Simple question about using usize

I have a graph data structure that uses u32 for node representation. I have methods like num_nodes() which I know can't exceed the value range of u32 because of this. But I frequently need u32 in contexts that expect a usize (like when I make a Vec<u32> with the with_capacity method that expects a usize).

Should I just change the return type of num_nodes() to usize or keep the constant casting?

As I see it that would be a loss of information because I know num_nodes() can't exactly return a bigger value, but on the other hand it's kind of inconvenient and num_nodes() does represent a size, so usize might be a better fit.

If you're on a 32-bit architecture, usize and u32 are the same. If you're on a 64-bit architecture, usize might be more efficient than u32. In any case it sounds like you're indulging in premature optimization. Get it working, test it to make sure it's correct, and only then measure it if the performance is less than you need.

I previously used usize to represent the nodes themselves, but quickly got an OOM because the algorithm allocated too much memory. So I changed it to u32. Now I wasn't sure if I should also change the returned sizes to usize. By what you say, it seems like using usize for the sizes would be a better fit, but keeping the nodes themselves represented as u32.

You could also use a macro to convert u32 to usize in index expressions. See https://users.rust-lang.org/t/using-isize-vs-usize/22816/2

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I would separate out the idea of the node ids from the counts of nodes.

For the things that are counts, and you use as capacities and such, usize is fine. It'll be easier, and there's probably relatively few of them anyway. (They'd largely be transient things that you're not storing all over the place.)

But then for the ids, you might add a newtype like this:

#[derive(Copy, Clone, Debug, Hash, PartialEq, Eq)]
struct NodeIndex(u32);
impl<T> std::ops::Index<NodeIndex> for [T] {
    type Output = T;
    fn index(&self, i: NodeIndex) -> &T {
        use std::convert::TryInto;
        // Won't actually ever panic on 32- or 64-bit platforms
        let i: usize = i.0.try_into().unwrap();
        &self[i]
    }
}

so that you can conveniently index slices by those ids (and, as a bonus, can't accidentally do things like add them).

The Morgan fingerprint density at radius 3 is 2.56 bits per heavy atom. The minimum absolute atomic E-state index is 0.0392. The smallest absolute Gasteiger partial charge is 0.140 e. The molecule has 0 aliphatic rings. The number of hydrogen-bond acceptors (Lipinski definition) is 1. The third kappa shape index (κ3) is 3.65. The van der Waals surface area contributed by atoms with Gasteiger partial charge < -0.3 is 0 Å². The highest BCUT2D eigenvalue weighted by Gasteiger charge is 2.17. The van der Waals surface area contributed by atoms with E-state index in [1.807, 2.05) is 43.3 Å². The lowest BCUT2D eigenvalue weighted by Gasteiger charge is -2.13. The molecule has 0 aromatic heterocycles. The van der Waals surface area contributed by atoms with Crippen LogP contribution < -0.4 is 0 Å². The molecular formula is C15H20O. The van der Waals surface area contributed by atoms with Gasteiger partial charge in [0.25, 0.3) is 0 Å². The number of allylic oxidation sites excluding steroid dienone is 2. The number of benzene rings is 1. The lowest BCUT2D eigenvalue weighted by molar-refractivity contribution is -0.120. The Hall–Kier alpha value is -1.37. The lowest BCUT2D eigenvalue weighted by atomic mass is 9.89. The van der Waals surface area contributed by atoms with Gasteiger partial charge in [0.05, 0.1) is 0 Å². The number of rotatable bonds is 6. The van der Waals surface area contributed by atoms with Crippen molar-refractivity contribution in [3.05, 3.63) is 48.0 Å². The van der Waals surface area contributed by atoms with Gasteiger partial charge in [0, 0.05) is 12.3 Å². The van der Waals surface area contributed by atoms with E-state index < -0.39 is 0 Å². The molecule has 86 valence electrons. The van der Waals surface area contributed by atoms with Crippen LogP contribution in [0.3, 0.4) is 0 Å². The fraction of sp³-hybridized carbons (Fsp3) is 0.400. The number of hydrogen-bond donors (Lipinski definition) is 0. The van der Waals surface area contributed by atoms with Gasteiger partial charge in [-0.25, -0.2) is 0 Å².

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That seems like a good solution when you have to do more complex checks like in the post you linked, but I think I prefer x as usize instead.

I thought about it a bit more though and decided to use usize since it seems more natural. I do require it in contexts that need a u32 though, as well. Casting here isn't bad, but I think it would be nice if I could make the method generic over u32 and usize. I know there's the num crate, but is it the only way? If I use the num crate, I can't restrict it to just u32 and usize either, but any number. I just need usize and u32 though.

You can always make your own trait that you implement only for those two types.

Oh, I didn't think about it like that! That took me a bit to understand. So that basically converts the NodeIndex to a proper usize, but I can still use usize to normally index my nodes. That also makes it easy to change the implementation later. Nice!

Could I also use .into() here? I don't really get the difference.

Then you implemented this for a generic T. I don't need the output to be generic, but that would basically allow me to have the nodes themselves be of arbitrary type?

Is this use std::convert::TryInto import right within the method idiomatic?

That is suspicious at best. There's probably a 4-byte difference between u32 and usize on a 64-bit system. If you managed to get an OOM with that, then you were probably using so much memory in the first place that you were already near the memory limit. What type of other data do your nodes contain? Does its size dominate the size of the node IDs? And how many nodes do you have?

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Yes, you were right. The pseudocode I based this on creates a ton of copies, but that isn't actually necessary. :sweat: ... Now it went from completely blowing everything out of proportion (and I have a lot of memory) to consuming almost nothing. :slight_smile:

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If you need it all over the place, you might want to move it outside the function body, but usually yes.

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Honestly the reason it's inside the method here is because for little demos having it inside makes it self-contained and thus easier to copy-paste correctly. I'm hopeful that it'll eventually just be in the prelude and thus won't need to be imported (the same way Into isn't). For well-known traits with specifically-named methods, I'd usually just bring them in scope for the whole file.

Importing inside a method I usually only do for things I don't want at the wider scope. A common example would be using SomeEnum::*; to save retyping the enum name a bunch of times inside a method that uses it heavily.

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